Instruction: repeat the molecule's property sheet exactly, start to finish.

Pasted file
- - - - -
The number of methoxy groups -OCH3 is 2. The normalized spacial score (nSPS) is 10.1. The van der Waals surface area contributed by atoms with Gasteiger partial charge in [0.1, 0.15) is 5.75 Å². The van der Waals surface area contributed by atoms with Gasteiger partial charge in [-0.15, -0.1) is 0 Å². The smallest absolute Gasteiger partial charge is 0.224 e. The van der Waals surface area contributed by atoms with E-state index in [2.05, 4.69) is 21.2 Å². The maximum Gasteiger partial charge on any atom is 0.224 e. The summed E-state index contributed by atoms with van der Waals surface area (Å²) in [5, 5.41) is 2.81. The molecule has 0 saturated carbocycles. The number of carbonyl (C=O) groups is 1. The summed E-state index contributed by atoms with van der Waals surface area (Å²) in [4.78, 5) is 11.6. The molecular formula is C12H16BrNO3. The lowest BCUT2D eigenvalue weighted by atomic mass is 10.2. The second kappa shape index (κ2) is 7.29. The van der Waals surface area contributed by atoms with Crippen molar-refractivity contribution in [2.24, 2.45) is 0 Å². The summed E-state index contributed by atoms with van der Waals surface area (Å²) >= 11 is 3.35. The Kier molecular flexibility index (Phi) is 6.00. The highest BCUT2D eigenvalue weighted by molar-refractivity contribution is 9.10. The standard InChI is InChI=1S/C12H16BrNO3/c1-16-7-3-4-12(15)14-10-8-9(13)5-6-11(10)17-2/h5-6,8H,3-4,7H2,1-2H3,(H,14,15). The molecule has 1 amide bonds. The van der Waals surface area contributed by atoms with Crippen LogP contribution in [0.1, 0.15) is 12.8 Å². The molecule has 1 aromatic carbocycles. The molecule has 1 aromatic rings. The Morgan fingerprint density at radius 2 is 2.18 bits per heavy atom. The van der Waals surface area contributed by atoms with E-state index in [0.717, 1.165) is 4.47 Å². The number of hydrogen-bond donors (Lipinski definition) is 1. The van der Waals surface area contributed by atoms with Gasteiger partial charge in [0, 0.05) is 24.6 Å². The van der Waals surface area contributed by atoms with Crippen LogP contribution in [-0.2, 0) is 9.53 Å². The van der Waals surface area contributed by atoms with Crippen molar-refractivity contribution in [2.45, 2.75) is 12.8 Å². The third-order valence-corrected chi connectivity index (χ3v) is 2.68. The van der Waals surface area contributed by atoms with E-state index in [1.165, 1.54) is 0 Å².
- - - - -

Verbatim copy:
The number of methoxy groups -OCH3 is 2. The normalized spacial score (nSPS) is 10.1. The van der Waals surface area contributed by atoms with Gasteiger partial charge in [0.1, 0.15) is 5.75 Å². The van der Waals surface area contributed by atoms with Gasteiger partial charge in [-0.15, -0.1) is 0 Å². The smallest absolute Gasteiger partial charge is 0.224 e. The van der Waals surface area contributed by atoms with E-state index in [2.05, 4.69) is 21.2 Å². The maximum Gasteiger partial charge on any atom is 0.224 e. The summed E-state index contributed by atoms with van der Waals surface area (Å²) in [5, 5.41) is 2.81. The molecule has 0 saturated carbocycles. The number of carbonyl (C=O) groups is 1. The summed E-state index contributed by atoms with van der Waals surface area (Å²) in [4.78, 5) is 11.6. The molecular formula is C12H16BrNO3. The lowest BCUT2D eigenvalue weighted by atomic mass is 10.2. The second kappa shape index (κ2) is 7.29. The van der Waals surface area contributed by atoms with Crippen molar-refractivity contribution in [2.24, 2.45) is 0 Å². The summed E-state index contributed by atoms with van der Waals surface area (Å²) >= 11 is 3.35. The Kier molecular flexibility index (Phi) is 6.00. The highest BCUT2D eigenvalue weighted by molar-refractivity contribution is 9.10. The standard InChI is InChI=1S/C12H16BrNO3/c1-16-7-3-4-12(15)14-10-8-9(13)5-6-11(10)17-2/h5-6,8H,3-4,7H2,1-2H3,(H,14,15). The molecule has 1 amide bonds. The van der Waals surface area contributed by atoms with Crippen LogP contribution in [0.1, 0.15) is 12.8 Å². The molecule has 1 aromatic carbocycles. The molecule has 1 aromatic rings. The Morgan fingerprint density at radius 2 is 2.18 bits per heavy atom. The van der Waals surface area contributed by atoms with E-state index in [0.717, 1.165) is 4.47 Å². The number of hydrogen-bond donors (Lipinski definition) is 1. The van der Waals surface area contributed by atoms with Gasteiger partial charge in [0, 0.05) is 24.6 Å². The van der Waals surface area contributed by atoms with Crippen LogP contribution in [-0.2, 0) is 9.53 Å². The van der Waals surface area contributed by atoms with Crippen molar-refractivity contribution in [2.45, 2.75) is 12.8 Å². The third-order valence-corrected chi connectivity index (χ3v) is 2.68. The van der Waals surface area contributed by atoms with E-state index in [1.165, 1.54) is 0 Å².